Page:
There is talk about the film industry here. But it seems like people come in from elsewhere for the tax breaks, but don’t provide opportunities?

NSC: There’s been one music supervision company started here in the last seven years, with the “film boom.” I’ve met them; they do dope work and have offered some local artists some great opportunities, but they moved here from out of town to capitalize on nobody having a music supervision company.


One in seven years is not a boom.

NSC: Nope. In the city of New Orleans, there are two companies registered as music management companies. And in the whole state of Louisiana, there are less than 15 companies that specifically manage artists. That’s crazy to me. We haven’t embraced a lot of that stuff, for a lot of different reasons, but now is the time. Because now’s the time to be creating and pitching.


A lot of folks aren’t tech savvy—particularly our elders. How do they plug into this new world?

BSW: They really don’t. I give it up for Roger Lewis, from Dirty Dozen [Brass Band]. Almost every night, he’s going live on Instagram, just playing his horn and doing Q&As. And Roger has to be 80-something years old now. Because when I met Roger, he was already in his 60s, and I’ve been doing this for 24 to 25 years. But if you have no interest in figuring that out, then you’re just sitting back and waiting for stuff to come along.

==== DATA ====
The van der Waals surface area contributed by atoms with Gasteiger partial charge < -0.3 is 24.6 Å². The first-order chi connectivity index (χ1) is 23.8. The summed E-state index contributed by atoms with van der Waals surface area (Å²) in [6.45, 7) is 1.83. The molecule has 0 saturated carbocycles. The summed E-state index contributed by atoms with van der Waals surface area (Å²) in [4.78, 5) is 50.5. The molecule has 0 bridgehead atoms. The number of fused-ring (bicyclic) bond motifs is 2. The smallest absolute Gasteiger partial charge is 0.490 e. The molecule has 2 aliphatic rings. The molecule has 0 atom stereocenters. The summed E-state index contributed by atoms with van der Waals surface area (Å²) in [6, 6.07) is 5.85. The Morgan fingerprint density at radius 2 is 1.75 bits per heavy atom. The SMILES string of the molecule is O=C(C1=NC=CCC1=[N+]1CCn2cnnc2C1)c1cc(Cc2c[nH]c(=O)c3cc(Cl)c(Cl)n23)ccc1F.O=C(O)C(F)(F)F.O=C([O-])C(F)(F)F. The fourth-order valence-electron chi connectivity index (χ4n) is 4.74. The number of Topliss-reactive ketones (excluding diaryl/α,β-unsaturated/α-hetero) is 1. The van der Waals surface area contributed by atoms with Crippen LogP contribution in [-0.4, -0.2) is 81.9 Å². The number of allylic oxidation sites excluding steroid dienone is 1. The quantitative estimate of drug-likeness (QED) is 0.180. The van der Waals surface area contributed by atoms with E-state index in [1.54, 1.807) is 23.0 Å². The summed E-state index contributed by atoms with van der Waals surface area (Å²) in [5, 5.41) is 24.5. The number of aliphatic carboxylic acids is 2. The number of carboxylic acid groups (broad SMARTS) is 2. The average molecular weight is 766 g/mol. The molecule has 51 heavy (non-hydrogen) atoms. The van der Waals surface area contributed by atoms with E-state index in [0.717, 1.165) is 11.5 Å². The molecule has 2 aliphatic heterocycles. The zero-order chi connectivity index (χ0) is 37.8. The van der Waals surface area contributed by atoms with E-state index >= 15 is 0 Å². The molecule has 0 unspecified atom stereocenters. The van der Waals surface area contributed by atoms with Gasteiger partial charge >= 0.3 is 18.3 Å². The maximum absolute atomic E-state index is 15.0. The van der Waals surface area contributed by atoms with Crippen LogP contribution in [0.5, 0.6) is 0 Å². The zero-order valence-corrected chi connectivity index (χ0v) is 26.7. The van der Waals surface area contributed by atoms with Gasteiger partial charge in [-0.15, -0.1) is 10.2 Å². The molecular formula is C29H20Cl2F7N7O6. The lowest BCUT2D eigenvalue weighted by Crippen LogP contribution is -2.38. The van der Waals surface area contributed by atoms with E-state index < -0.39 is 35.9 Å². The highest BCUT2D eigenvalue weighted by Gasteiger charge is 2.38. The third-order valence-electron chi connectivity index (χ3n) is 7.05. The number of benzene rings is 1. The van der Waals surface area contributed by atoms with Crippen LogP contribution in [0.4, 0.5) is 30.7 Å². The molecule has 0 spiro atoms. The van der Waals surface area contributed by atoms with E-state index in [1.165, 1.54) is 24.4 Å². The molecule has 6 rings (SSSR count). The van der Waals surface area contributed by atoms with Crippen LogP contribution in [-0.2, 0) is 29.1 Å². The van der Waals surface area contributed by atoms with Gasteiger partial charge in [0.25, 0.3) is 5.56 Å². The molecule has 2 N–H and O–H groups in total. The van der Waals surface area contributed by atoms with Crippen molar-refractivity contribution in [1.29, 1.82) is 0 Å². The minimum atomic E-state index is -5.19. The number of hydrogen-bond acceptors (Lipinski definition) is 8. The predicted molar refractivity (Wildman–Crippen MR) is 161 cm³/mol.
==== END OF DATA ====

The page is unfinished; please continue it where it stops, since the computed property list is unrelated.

What could the City and the State do to create those opportunities?

NSC: One thing I brought up to the City: in Denver, they took “roots” performers—cats who had been on the scene 15+ years (it was a lot of older cats, there was an age requirement too)—and the city got funding that gave them iPads. They could go to these classes at their musician-resource center, on how to use said iPad for their music: how to go live, how to use iRig. And this was pre-pandemic! Those cats have done well having those skills now. There is no way we can’t gather up 100 to 150 iPads, and folks that have the know-how, to provide them with that training.


Amazing! That could employ a bunch of young people too to teach them!

BSW: And then let’s come to the Jazz Fest building over on Rampart, every other Saturday and learn about it. Some of these cats don’t know how to use Zoom—legendary cats, household musician names.


So true. Any last thoughts?

NSC: Folks are slowing down right now and listening, and artists are making more deliberate and socially conscious music, and learning all these new tech skills which is good.

BSW: And right now, we have time to actually focus on music. Usually tour is just pounding.


The music industry is facing multiple overlapping crises, and musicians are trying to navigate a radically transformed landscape as they figure out how to continue to thrive and create. There are a variety of possible solutions and creative steps that the city, state, and community can take to nurture the people, practices, places, and businesses that make up the music world. This is a rare moment to re-imagine what life looks like for musicians, but we have to make sure there’s a world to come back to on the other side of the pandemic. For more resources and updates on the state of the New Orleans cultural community, go to maccno.com.

The Music and Culture Coalition of New Orleans (MaCCNO) is a broad-based coalition and registered 501c3 non-profit corporation that collaborates with, organizes, and empowers the New Orleans music and cultural community to preserve and nurture the city’s culture, to translate community vision into policy change, and to create positive economic impact.

This space is provided to MaCCNO as a community service and does not necessarily reflect the opinions or editorial policies of ANTIGRAVITY.